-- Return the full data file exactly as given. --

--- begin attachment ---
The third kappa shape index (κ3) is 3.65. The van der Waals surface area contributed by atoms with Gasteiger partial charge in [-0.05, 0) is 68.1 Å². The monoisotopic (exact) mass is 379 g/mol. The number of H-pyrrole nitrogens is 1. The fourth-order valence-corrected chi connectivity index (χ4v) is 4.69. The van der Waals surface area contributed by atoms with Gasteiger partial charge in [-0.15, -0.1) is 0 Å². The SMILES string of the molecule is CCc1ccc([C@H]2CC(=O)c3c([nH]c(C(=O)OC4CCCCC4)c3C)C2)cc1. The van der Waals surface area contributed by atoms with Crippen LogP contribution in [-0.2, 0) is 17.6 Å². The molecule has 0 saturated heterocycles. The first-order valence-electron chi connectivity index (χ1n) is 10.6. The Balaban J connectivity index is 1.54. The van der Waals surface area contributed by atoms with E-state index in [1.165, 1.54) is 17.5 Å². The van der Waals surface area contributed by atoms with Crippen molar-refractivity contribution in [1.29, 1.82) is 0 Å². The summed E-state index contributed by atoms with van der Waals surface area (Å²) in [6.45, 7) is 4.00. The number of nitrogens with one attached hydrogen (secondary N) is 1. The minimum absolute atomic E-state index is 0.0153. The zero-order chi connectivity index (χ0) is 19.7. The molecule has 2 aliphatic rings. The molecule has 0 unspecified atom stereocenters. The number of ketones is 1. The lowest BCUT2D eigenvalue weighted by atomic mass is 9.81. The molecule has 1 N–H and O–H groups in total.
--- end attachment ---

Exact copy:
The third kappa shape index (κ3) is 3.65. The van der Waals surface area contributed by atoms with Gasteiger partial charge in [-0.05, 0) is 68.1 Å². The monoisotopic (exact) mass is 379 g/mol. The number of H-pyrrole nitrogens is 1. The fourth-order valence-corrected chi connectivity index (χ4v) is 4.69. The van der Waals surface area contributed by atoms with Gasteiger partial charge in [-0.15, -0.1) is 0 Å². The SMILES string of the molecule is CCc1ccc([C@H]2CC(=O)c3c([nH]c(C(=O)OC4CCCCC4)c3C)C2)cc1. The van der Waals surface area contributed by atoms with Crippen LogP contribution in [-0.2, 0) is 17.6 Å². The molecule has 0 saturated heterocycles. The first-order valence-electron chi connectivity index (χ1n) is 10.6. The Balaban J connectivity index is 1.54. The van der Waals surface area contributed by atoms with E-state index in [1.165, 1.54) is 17.5 Å². The van der Waals surface area contributed by atoms with Crippen molar-refractivity contribution in [1.29, 1.82) is 0 Å². The summed E-state index contributed by atoms with van der Waals surface area (Å²) in [6.45, 7) is 4.00. The number of nitrogens with one attached hydrogen (secondary N) is 1. The minimum absolute atomic E-state index is 0.0153. The zero-order chi connectivity index (χ0) is 19.7. The molecule has 2 aliphatic rings. The molecule has 0 unspecified atom stereocenters. The number of ketones is 1. The lowest BCUT2D eigenvalue weighted by atomic mass is 9.81. The molecule has 1 N–H and O–H groups in total.